Socially transmitted wildlife behaviours that create human–wildlife conflict are an emerging problem for conservation efforts, but also provide a unique opportunity to apply principles of infectious disease control to wildlife management. As an example, California sea lions (Zalophus californianus) have learned to exploit concentrations of migratory adult salmonids below the fish ladders at Bonneville Dam, impeding endangered salmonid recovery. Proliferation of this foraging behaviour in the sea lion population has resulted in a controversial culling programme of individual sea lions at the dam, but the impact of such culling remains unclear. To evaluate the effectiveness of current and alternative culling strategies, we used network-based diffusion analysis on a long-term dataset to demonstrate that social transmission is implicated in the increase in dam-foraging behaviour and then studied different culling strategies within an epidemiological model of the behavioural transmission data. We show that current levels of lethal control have substantially reduced the rate of social transmission, but failed to effectively reduce overall sea lion recruitment. Earlier implementation of culling could have substantially reduced the extent of behavioural transmission and, ultimately, resulted in fewer animals being culled. Epidemiological analyses offer a promising tool to understand and control socially transmissible behaviours.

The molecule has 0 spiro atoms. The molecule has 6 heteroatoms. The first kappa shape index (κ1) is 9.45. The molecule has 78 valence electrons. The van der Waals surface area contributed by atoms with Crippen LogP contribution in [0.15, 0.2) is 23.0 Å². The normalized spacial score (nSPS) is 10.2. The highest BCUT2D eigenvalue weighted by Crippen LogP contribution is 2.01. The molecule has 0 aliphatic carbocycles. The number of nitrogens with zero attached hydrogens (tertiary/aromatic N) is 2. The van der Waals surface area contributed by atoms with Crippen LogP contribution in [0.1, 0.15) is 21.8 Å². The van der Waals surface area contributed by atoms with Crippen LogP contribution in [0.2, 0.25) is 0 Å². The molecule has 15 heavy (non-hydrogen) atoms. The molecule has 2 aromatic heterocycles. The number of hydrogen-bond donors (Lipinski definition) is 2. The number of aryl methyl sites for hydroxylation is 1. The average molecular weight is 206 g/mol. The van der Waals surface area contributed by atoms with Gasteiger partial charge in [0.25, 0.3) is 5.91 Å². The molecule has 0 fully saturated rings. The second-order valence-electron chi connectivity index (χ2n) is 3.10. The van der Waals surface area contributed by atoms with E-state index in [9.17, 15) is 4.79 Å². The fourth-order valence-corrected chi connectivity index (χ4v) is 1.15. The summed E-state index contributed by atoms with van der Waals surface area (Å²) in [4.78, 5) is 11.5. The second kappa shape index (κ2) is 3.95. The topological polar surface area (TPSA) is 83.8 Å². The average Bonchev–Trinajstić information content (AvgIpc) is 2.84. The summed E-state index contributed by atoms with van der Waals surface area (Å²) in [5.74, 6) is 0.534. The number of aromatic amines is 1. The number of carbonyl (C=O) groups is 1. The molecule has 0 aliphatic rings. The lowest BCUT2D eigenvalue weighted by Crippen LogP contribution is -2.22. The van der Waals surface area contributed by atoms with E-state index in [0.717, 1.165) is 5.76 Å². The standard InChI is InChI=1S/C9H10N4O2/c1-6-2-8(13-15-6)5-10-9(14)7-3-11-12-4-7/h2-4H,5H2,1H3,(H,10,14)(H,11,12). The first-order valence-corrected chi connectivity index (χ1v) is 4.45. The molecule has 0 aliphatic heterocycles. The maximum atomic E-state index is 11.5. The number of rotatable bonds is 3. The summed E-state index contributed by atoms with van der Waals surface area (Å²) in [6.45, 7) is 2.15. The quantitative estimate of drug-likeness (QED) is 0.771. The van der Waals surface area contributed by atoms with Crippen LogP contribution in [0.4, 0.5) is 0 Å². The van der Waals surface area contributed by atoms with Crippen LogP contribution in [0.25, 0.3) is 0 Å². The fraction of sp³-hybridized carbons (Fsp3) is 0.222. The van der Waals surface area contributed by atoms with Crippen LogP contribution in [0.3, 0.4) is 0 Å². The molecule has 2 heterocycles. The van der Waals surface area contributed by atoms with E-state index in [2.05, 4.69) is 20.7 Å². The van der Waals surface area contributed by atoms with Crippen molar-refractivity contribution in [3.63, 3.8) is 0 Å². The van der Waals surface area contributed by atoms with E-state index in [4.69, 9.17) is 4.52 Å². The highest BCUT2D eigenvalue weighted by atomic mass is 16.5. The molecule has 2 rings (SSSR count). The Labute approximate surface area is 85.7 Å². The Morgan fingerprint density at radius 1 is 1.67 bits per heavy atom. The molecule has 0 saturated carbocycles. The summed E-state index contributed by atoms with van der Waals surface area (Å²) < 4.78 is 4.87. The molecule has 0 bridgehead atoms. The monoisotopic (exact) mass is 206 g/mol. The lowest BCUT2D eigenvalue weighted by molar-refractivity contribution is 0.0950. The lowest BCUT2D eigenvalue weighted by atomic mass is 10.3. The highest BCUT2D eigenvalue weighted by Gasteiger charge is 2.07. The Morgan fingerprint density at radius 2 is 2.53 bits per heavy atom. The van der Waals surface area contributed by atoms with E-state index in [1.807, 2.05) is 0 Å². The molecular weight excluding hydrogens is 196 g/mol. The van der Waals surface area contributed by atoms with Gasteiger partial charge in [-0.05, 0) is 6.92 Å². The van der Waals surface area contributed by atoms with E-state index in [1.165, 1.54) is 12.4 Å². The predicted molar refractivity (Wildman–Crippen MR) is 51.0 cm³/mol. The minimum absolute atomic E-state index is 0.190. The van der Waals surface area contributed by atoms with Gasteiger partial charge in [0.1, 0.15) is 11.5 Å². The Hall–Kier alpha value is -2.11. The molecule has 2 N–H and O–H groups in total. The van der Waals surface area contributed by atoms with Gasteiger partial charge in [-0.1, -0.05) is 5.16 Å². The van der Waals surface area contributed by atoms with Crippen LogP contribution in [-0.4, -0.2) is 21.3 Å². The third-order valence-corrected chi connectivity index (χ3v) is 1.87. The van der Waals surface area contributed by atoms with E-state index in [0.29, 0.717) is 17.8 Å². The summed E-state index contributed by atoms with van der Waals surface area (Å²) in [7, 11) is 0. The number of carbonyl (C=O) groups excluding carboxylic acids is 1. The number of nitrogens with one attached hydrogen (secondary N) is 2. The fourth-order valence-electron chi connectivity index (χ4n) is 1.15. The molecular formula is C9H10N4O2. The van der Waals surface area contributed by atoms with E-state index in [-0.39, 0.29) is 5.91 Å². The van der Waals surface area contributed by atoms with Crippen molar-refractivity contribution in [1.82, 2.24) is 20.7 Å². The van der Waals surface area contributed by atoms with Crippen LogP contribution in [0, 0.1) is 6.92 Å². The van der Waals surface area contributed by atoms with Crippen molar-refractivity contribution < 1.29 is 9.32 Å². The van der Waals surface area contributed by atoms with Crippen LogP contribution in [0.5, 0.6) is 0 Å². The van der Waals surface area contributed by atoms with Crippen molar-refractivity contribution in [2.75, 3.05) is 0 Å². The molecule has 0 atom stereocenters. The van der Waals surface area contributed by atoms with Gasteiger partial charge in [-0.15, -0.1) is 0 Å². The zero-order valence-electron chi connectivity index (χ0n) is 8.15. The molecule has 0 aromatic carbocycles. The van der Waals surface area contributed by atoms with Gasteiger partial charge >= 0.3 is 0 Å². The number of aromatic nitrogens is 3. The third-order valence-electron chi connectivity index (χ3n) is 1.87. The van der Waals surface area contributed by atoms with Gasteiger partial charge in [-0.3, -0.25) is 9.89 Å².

- Received September 15, 2016.
- Accepted October 31, 2016.
- © 2016 The Author(s)
Published by the Royal Society. All rights reserved.